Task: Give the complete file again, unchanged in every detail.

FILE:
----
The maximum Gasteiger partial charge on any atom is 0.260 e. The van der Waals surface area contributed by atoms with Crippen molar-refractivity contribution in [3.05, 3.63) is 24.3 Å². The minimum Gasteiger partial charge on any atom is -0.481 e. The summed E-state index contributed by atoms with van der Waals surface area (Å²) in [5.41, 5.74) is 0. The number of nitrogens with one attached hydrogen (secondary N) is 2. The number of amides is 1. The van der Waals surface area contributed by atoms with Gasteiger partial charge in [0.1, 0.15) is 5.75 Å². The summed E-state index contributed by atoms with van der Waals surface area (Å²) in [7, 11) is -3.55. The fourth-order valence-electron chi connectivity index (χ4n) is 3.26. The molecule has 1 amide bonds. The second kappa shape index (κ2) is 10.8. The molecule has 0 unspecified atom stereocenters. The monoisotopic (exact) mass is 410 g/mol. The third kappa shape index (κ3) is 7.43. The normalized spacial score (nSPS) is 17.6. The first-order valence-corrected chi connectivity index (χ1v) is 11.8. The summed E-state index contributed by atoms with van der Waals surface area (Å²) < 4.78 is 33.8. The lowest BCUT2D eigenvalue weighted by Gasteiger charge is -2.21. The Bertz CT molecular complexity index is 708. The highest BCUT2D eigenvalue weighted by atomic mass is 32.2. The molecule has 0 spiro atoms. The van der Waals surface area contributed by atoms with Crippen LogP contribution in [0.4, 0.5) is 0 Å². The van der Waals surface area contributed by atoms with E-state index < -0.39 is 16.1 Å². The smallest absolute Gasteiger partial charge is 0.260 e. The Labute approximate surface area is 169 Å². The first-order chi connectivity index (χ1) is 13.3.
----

The maximum Gasteiger partial charge on any atom is 0.260 e. The van der Waals surface area contributed by atoms with Crippen molar-refractivity contribution in [3.05, 3.63) is 24.3 Å². The minimum Gasteiger partial charge on any atom is -0.481 e. The summed E-state index contributed by atoms with van der Waals surface area (Å²) in [5.41, 5.74) is 0. The number of nitrogens with one attached hydrogen (secondary N) is 2. The number of amides is 1. The van der Waals surface area contributed by atoms with Gasteiger partial charge in [0.1, 0.15) is 5.75 Å². The summed E-state index contributed by atoms with van der Waals surface area (Å²) in [7, 11) is -3.55. The fourth-order valence-electron chi connectivity index (χ4n) is 3.26. The molecule has 1 amide bonds. The second kappa shape index (κ2) is 10.8. The molecule has 0 unspecified atom stereocenters. The monoisotopic (exact) mass is 410 g/mol. The third kappa shape index (κ3) is 7.43. The normalized spacial score (nSPS) is 17.6. The first-order valence-corrected chi connectivity index (χ1v) is 11.8. The summed E-state index contributed by atoms with van der Waals surface area (Å²) < 4.78 is 33.8. The lowest BCUT2D eigenvalue weighted by Gasteiger charge is -2.21. The Bertz CT molecular complexity index is 708. The highest BCUT2D eigenvalue weighted by atomic mass is 32.2. The molecule has 0 spiro atoms. The van der Waals surface area contributed by atoms with Crippen LogP contribution in [0.4, 0.5) is 0 Å². The van der Waals surface area contributed by atoms with E-state index < -0.39 is 16.1 Å². The smallest absolute Gasteiger partial charge is 0.260 e. The Labute approximate surface area is 169 Å². The first-order chi connectivity index (χ1) is 13.3.